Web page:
That's the famous part of the story, but here are some things you might NOT know about Luther:
- He was the first prominent church official to encourage pastors to marry and have children--for which my wife and I, and all three of our children are grateful. Not only did Luther encourage this practice, but he took his own advice, married a former nun, and they had six children together. His wife, Katharina van Bora, was also a skilled maker of homebrewed beer...something Luther praised as her most admirable quality.
- Luther was a prolific musician--he wrote many hymns, including "A Mighty Fortress Is Our God." When he wrote these hymns, he didn't do so in the traditional style of sacred music at the time; he wrote in the popular contemporary style of of German love songs and drinking songs. As a teenager, Martin Luther's favorite instrument wasn't the pipe organ (a favorite instrument in the beer halls), it was the 15th century version of the electric guitar...otherwise known as the Lute.
- And for those of you who don't read the Bible as much as you'd like, there's still time: Luther once said that he hadn't even *seen* a bible until he was 20 years old.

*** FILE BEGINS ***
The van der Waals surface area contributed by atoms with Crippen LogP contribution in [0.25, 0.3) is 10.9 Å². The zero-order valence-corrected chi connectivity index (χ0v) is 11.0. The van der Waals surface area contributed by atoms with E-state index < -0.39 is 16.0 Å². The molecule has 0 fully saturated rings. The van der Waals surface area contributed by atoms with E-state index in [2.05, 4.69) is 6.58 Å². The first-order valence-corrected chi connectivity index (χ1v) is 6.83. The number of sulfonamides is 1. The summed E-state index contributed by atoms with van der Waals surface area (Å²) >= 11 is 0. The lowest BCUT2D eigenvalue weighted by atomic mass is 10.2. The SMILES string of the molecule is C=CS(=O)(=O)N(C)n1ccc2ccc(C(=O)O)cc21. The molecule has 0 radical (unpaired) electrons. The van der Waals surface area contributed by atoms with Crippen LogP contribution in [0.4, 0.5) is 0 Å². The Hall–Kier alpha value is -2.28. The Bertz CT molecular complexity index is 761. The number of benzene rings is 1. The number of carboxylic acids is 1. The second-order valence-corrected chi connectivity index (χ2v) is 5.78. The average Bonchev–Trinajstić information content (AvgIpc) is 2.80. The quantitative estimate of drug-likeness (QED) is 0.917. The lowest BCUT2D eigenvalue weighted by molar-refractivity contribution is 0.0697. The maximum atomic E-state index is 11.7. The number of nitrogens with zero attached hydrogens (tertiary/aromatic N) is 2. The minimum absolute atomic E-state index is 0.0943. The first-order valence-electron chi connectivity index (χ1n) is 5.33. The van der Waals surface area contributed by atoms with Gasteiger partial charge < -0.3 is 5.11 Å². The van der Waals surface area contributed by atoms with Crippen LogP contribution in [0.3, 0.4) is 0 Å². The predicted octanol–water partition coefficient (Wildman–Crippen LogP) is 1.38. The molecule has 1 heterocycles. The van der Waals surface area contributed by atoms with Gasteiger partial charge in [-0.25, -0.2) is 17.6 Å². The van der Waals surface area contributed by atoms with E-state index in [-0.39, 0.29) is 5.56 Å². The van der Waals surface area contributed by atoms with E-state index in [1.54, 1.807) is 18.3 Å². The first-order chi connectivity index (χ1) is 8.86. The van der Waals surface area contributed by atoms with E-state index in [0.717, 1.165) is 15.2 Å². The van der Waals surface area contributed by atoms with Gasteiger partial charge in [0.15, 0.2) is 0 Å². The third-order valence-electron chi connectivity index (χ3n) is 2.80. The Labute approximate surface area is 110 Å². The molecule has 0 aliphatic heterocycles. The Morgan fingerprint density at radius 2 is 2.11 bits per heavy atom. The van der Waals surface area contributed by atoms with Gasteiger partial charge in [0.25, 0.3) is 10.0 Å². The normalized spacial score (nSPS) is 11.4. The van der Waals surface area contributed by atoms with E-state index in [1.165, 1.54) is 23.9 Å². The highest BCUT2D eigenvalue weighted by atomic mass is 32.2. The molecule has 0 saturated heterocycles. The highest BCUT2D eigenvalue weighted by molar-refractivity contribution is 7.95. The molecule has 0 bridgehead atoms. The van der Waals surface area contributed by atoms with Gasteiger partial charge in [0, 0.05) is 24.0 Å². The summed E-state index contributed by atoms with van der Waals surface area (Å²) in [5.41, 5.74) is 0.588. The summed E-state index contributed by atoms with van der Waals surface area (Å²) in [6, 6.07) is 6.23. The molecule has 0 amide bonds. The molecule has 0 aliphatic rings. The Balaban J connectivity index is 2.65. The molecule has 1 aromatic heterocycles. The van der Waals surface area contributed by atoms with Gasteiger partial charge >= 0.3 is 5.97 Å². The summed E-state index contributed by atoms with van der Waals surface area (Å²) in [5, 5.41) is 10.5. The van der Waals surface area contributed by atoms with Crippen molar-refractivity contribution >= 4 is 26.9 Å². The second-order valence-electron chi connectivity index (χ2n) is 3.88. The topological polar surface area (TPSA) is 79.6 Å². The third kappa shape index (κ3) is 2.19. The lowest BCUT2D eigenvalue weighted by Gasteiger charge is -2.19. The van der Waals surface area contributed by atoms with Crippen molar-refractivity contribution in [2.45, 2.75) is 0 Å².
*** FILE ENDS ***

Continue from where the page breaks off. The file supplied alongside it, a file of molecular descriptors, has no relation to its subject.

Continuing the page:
When Luther was in the last decade of his life, a young 24-year old French law-school student got hold of his writings and was so profoundly moved by them that he eventually abandoned the practice of law, abandoned Roman Catholicism, and fled from his native country of France to Geneva, Switzerland in order to avoid persecution. His name, of course, was John Calvin.
If Luther gave birth to the protestant reformation, then John Calvin raised it and nurtured it into adulthood. Where Luther was fiery and passionate, Calvin the lawyer was cool and collected, a man of logic and reasoning. Calvin was a nerd of the highest order. Luther's followers came to be known as Lutherans, while Calvin's followers became known as Calvinists. Presbyterians, incidentally, are Calvinists. For most of his life, John Calvin lived and worked in the city of Geneva, preaching and teaching. He was a pastor to the entire city, and to the other pastors as well. He worked closely with the city leaders (Geneva was one of the first fully democratic cities of its era) to establish schools, hospitals for the poor, and welcome protestant refugees from all over Europe.
Some interesting things about John Calvin: